By Noah Shachtman and Spencer Ackerman February 27, 2011 The accusation was explosive and unambiguous: A top general in Afghanistan used illegal “information operations” to influence visiting U.S. Senators. But military documents obtained by Danger Room show that at least one Army lawyer deemed the work legal. What’s more, the alleged information operator’s bosses repeatedly told him that he was just another communications staffer, not some bender of minds. At the very least, this new information complicates the charges, first leveled by Lt. Col. Michael Holmes in Rolling Stone magazine. At most, it could neuter Holmes’ allegations, just as an investigation by the office of Afghan war commander Gen. David Petraeus gets underway….
According to Holmes, Lt. Gen. William Caldwell — the general in charge of training Afghanistan security forces — had him “playing with people’s heads.” And not just any people; Holmes was allegedly ordered to use his information operations, or IO, skills on senators and congressmen visiting Afghanistan. So in March, Holmes contacted a military lawyer in the United States who told him “IO doesn’t do that.” American law forbids the government from targeting propaganda at American citizens.
A second legal review came to the opposite conclusion, however. On March 30, 2010, a lawyer within Caldwell’s chain of command, Maj. Tami Miller, wrote that Holmes had been given “a lawful order,” according to a copy of her assessment acquired by Danger Room. After all, Holmes was simply told “to collect, analyze and share ‘publicly available’ information” about the VIPs. No brainwashing was requested….Over the last decade, the once-bright lines between the military disciplines of strategic communications and information operations have dimmed. Calling out an enemy’s atrocities could be considered IO — if the audience is foreign. But the same information could be used to inform Americans, too. And that’s strategic communications.
But Sylvia says the training command had strict prohibitions against IO, which they viewed as “an offensive operation” — not kosher for a training unit. http://www.wired.com/dangerroom/2011/02/lawyer-told-general-his-spin-wasnt-illegal-psyop/
February 26, 2011 Comments Off on Another Runaway General: Army Deploys Psy-Ops on U.S. Senators
By Michael Hastings February 23, 2011 The U.S. Army illegally ordered a team of soldiers specializing in “psychological operations” to manipulate visiting American senators into providing more troops and funding for the war, Rolling Stone has learned – and when an officer tried to stop the operation, he was railroaded by military investigators….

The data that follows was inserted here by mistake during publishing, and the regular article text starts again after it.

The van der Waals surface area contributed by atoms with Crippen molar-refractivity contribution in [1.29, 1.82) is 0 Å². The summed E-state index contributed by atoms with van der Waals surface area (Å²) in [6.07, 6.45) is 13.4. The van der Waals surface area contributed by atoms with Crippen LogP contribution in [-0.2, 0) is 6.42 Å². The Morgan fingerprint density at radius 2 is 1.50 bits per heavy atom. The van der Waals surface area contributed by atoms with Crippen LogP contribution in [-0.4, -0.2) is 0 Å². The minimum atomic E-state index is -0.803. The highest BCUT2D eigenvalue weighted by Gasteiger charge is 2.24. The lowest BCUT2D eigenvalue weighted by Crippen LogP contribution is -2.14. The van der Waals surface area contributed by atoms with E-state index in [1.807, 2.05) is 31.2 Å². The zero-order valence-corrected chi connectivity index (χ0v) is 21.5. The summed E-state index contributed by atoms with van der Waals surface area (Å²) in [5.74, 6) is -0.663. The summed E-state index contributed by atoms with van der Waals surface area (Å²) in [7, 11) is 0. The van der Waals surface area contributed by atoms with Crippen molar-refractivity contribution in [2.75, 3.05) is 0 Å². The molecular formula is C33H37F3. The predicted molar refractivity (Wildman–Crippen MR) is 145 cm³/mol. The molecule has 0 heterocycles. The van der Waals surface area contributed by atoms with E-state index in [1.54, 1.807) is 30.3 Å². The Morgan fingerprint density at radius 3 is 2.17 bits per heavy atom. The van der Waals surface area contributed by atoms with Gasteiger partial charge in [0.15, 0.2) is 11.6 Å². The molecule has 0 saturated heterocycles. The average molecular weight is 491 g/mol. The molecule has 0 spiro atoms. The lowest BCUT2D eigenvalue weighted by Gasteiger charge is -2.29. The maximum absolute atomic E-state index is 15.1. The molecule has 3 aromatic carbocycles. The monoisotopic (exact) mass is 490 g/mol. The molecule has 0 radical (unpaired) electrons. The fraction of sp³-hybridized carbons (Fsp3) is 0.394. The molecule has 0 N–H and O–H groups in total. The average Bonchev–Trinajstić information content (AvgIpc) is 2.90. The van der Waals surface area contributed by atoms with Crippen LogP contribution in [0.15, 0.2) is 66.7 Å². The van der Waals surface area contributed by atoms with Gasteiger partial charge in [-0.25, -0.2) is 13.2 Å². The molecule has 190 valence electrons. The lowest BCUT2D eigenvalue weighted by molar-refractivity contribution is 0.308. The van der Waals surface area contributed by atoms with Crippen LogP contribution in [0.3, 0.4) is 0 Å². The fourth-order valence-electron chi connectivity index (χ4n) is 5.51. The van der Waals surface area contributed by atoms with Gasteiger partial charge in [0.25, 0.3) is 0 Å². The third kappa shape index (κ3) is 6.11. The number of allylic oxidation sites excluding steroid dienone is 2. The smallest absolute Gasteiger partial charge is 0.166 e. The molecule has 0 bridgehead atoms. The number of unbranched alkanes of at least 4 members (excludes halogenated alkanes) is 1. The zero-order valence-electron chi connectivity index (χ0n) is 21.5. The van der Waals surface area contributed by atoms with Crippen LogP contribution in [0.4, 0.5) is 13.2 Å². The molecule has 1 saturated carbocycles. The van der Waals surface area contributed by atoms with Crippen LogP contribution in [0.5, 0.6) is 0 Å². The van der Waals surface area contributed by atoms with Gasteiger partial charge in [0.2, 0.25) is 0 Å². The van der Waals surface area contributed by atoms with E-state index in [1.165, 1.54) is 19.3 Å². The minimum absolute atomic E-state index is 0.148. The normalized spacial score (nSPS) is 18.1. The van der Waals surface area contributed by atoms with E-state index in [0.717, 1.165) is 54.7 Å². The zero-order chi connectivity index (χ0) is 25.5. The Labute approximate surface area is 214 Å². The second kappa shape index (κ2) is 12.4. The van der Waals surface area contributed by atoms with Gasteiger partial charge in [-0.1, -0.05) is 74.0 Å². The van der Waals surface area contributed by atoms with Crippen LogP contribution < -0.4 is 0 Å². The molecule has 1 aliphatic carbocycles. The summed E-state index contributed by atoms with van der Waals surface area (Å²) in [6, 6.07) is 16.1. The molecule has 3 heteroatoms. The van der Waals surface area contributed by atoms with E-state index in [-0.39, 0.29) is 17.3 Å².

The orders came from the command of Lt. Gen. William Caldwell, a three-star general in charge of training Afghan troops – the linchpin of U.S. strategy in the war. Over a four-month period last year, a military cell devoted to what is known as “information operations” at Camp Eggers in Kabul was repeatedly pressured to target visiting senators and other VIPs who met with Caldwell. When the unit resisted the order, arguing that it violated U.S. laws prohibiting the use of propaganda against American citizens, it was subjected to a campaign of retaliation.
“My job in psy-ops is to play with people’s heads, to get the enemy to behave the way we want them to behave,” says Lt. Colonel Michael Holmes, the leader of the IO unit, who received an official reprimand after bucking orders. “I’m prohibited from doing that to our own people. When you ask me to try to use these skills on senators and congressman, you’re crossing a line.”
The list of targeted visitors was long, according to interviews with members of the IO team and internal documents obtained by Rolling Stone. Those singled out in the campaign included senators John McCain, Joe Lieberman, Jack Reed, Al Franken and Carl Levin; Rep. Steve Israel of the House Appropriations Committee; Adm. Mike Mullen of the Joint Chiefs of Staff; the Czech ambassador to Afghanistan; the German interior minister, and a host of influential think-tank analysts….
In a statement to Rolling Stone, a spokesman for Caldwell “categorically denies the assertion that the command used an Information Operations Cell to influence Distinguished Visitors.”
….As for the operation targeting U.S. senators, there is no way to tell what, if any, influence it had on American policy. What is clear is that in January 2011, Caldwell’s command asked the Obama administration for another $2 billion to train an additional 70,000 Afghan troops – an initiative that will already cost U.S. taxpayers more than $11 billion this year. Among the biggest boosters in Washington to give Caldwell the additional money? Sen. Carl Levin, one of the senators whom Holmes had been ordered to target.
April 12, 2010 § Leave a comment
The latest ritual abuse newsletter is now available online at http://ritualabuse.us/2010/04/issue-92-may-2010/
This issue contains information on clergy abuse around the world, including alleged cover ups by the Vatican and Pope, Boy Scouts, Franklin Scandal/Gosch, Ritual abuse, mind control, mk-ultra, CIA experiments, West Memphis 3, Afghanistan, MPD/DID. Child sexual abuse and its traumatic effects, Scientology and a similar Milgram experiment on French TV.